There are also times when you'll need to switch between sets of tires without much notice, and do so quickly because time is of the essence. If you're old enough to have a driver's license, you're old enough to know snowfall can come early without warning (sometimes when leaves are still on the trees). On days like that, rims with snow tires need to be swapped on to your vehicle quickly so you can get to where you need to go. If a set of TPMS sensors is already fitted to these rims, they'll be functional instantly. Let's face it, once you mount winter rims on your vehicle, taking them off again to dismount tires and install TPMS sensors will cost you money AND time.

Tire Dismounting

If you're busy and on-the-go, will you really have the time to go to a shop so they can dismount tires, install the sensors, remount tires, then re-balance them? You might find yourself putting up with erroneous low pressure warning lights all winter just because it's less of a "hassle". However, seeing (and hearing) warnings regarding your tire pressure will become annoying. And you won't even know if you have a real air pressure issue. Considering wintertime potholes pose the biggest threat to tires (especially low-profile ones), is ignorance a risk you want to take?

You may get a flat tire and need to swap on a spare. If you've got an all-wheel-drive (AWD) vehicle with full-time 4wd, you may prefer to swap on all 4 wheels from your other set of rims instead - assuming those 4 tires are evenly worn. When both sets of rims are equipped with TPMS sensors, you never have to go without.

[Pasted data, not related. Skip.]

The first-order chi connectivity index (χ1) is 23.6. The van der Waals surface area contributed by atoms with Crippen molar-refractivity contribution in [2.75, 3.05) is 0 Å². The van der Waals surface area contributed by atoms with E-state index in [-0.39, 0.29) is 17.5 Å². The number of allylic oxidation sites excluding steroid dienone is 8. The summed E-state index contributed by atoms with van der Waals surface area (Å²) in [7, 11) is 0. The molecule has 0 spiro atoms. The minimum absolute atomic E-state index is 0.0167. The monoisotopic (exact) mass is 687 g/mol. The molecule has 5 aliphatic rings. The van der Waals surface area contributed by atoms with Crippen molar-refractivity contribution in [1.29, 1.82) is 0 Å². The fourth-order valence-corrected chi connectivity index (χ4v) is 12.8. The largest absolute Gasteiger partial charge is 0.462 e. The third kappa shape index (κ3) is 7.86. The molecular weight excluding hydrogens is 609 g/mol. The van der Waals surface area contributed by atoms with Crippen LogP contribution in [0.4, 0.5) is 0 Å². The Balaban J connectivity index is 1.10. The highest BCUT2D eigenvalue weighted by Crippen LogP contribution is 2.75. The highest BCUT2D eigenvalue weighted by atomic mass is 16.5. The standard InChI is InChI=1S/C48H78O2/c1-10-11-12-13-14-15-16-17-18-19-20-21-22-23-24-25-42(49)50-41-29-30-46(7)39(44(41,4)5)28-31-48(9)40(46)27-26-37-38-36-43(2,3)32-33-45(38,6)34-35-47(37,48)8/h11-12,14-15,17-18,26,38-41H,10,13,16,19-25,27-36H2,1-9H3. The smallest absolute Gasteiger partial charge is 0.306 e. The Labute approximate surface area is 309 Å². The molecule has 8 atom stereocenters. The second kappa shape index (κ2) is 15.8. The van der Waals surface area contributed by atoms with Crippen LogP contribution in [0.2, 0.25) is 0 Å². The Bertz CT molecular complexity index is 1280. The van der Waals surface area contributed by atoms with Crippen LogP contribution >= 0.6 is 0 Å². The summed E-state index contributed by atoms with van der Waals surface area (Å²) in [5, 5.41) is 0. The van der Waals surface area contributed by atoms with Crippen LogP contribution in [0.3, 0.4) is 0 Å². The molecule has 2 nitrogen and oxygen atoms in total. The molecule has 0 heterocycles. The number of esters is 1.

Slippage Of Tires With Different Outer Circumference

Why do this? Putting one brand new spare tire on when the other 3 tires have significant treadwear can cause strain and failure of your AWD center clutch pack. A new tire without any wear has a larger outer circumference, so it will not rotate as fast as others on the vehicle. AWD clutch packs are designed to handle normal amounts of slippage, but when wheels are rotating at different speeds constantly, expensive trouble isn't far behind.

Rims Equipped With TPMS Sensors

If the day comes when you decide to sell a set of rims already equipped with TPMS sensors, that's a selling point you can advertise prominently. After all, wouldn't you pay more for such an advantage?

TPMS Sensors We Offer

Vehicle Specific TPMS Sensor Kits

If your vehicle is already equipped with a TMPS system, take a look at vehicle-specific sensor kits we offer from Denso, Standard, Crown, Oro-Tek, Auto 7, Omix-Ada, and Dorman. Once installed, any of these will automatically program to the vehicle once a signal is transmitted from your car or truck's on-board TPMS monitor. If you've got an older vehicle that was built without a TPMS system, the Omega R&D Excalibur Tire Pressure Monitoring System is a universal-fit kit with sensors that mount on the outside of your valve stems, a receiver, and a digital display that gives you pressure readings for all 4 tires in real time.

Custom Rims Equipped With TPMS Sensors
Picking only one set of custom rims is hard. Make sure whichever ones you choose are equipped with TPMS sensors.

For a more in-depth look at TPMS sensors, we invite you to read related articles we have about their history and benefits. You'll find having TPMS sensors on all your extra wheels and tires is a true blessing, and you'll never be without the important information you need. That's the sign of a true auto enthusiast!